Seeking peace needs an enterprising and humanitarian foreign policy, said Turkish foreign minister Saturday.
In an article published by Greek newspaper Kathimerini, Mevlut Cavusoglu said the humanity is facing a distinct challenge in the 21st century.
"Just when many people thought that the glass is half-full in terms of the achievements in international law, institutions, democracy and the rule of law, accountability, free trade, gender equality and others, the empty half of the glass has begun to reassert itself," said Cavusoglu, adding that the symptoms are known to all.
He wrote: "Trade wars, new forms of international exploitation, geopolitical competitions, great power proxy wars, disintegrating nation states, terrorism, xenophobia, animosity against Islam, raging inequalities and injustice count among the contemporary trends that make up the half-empty glass."
The challenges of humanity are eating away the achievements and opportunities of humanity, Cavusoglu said.
"Which side will prevail? The answer depends on how we respond to challenges, including on how much we humans can work together toward positive outcomes.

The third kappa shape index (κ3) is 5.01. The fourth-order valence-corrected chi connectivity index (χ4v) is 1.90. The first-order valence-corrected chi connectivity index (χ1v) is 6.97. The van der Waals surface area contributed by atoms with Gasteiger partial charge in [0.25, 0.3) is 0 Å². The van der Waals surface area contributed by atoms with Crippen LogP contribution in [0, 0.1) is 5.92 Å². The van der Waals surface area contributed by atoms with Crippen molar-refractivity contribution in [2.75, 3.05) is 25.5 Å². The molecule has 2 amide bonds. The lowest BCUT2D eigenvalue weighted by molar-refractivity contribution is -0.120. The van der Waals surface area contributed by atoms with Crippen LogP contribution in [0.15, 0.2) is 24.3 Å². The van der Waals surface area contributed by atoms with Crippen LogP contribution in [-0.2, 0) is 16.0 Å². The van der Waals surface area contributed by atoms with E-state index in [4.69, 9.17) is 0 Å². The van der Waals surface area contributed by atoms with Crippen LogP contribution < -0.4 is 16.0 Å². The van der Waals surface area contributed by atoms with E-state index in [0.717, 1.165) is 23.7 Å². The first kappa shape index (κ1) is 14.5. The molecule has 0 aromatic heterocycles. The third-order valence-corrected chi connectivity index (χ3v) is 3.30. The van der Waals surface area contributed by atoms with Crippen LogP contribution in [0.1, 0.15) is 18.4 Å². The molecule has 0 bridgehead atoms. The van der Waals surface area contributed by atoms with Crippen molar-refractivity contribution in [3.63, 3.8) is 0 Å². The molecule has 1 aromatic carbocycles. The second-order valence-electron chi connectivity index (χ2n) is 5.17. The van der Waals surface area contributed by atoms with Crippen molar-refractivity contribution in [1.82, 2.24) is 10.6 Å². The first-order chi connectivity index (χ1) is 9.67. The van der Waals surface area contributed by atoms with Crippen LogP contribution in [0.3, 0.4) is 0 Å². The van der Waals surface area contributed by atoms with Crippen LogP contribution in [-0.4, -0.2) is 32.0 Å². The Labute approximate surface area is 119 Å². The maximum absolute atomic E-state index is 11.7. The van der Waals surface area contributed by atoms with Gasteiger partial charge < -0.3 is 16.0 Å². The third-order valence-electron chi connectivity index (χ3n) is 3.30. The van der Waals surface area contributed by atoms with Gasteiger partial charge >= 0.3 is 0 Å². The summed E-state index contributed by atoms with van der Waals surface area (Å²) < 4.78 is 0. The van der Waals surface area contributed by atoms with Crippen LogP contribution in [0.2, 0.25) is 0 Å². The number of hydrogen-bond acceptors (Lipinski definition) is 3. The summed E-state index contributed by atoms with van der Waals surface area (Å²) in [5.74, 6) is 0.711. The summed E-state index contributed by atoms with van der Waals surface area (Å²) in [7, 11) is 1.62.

"One point is clear: Unless we take initiatives and be enterprising and humanitarian, the bad will prevail. The wait-and-see attitude is no longer tenable. Policy options differ from mediation to actual use of force against terrorists," he added.
Cavusoglu cited Turkey’s enterprising and humanitarian approach cleared a total of 4,000 square kilometers of Daesh and PYD/YPG, the affiliate of PKK terror organization, in Syria.
"Had we not intervened, our people would have been under continued assault from these terrorists and a political solution to the Syrian tragedy would have been unreachable," he said.
"I gave the example of Syria for a reason. Syria demonstrates to us once again that prevention is important because once the fire of conflict engulfs a nation, then the only thing that remains predictable is that there will be unpredictable consequences on that state," Cavusoglu wrote.
Turkey’s Euphrates Shield and Olive Branch operations in northwestern Syria liberated the region of YPG/PKK and Daesh terrorists, making return of Syrian civilians to homeland possible.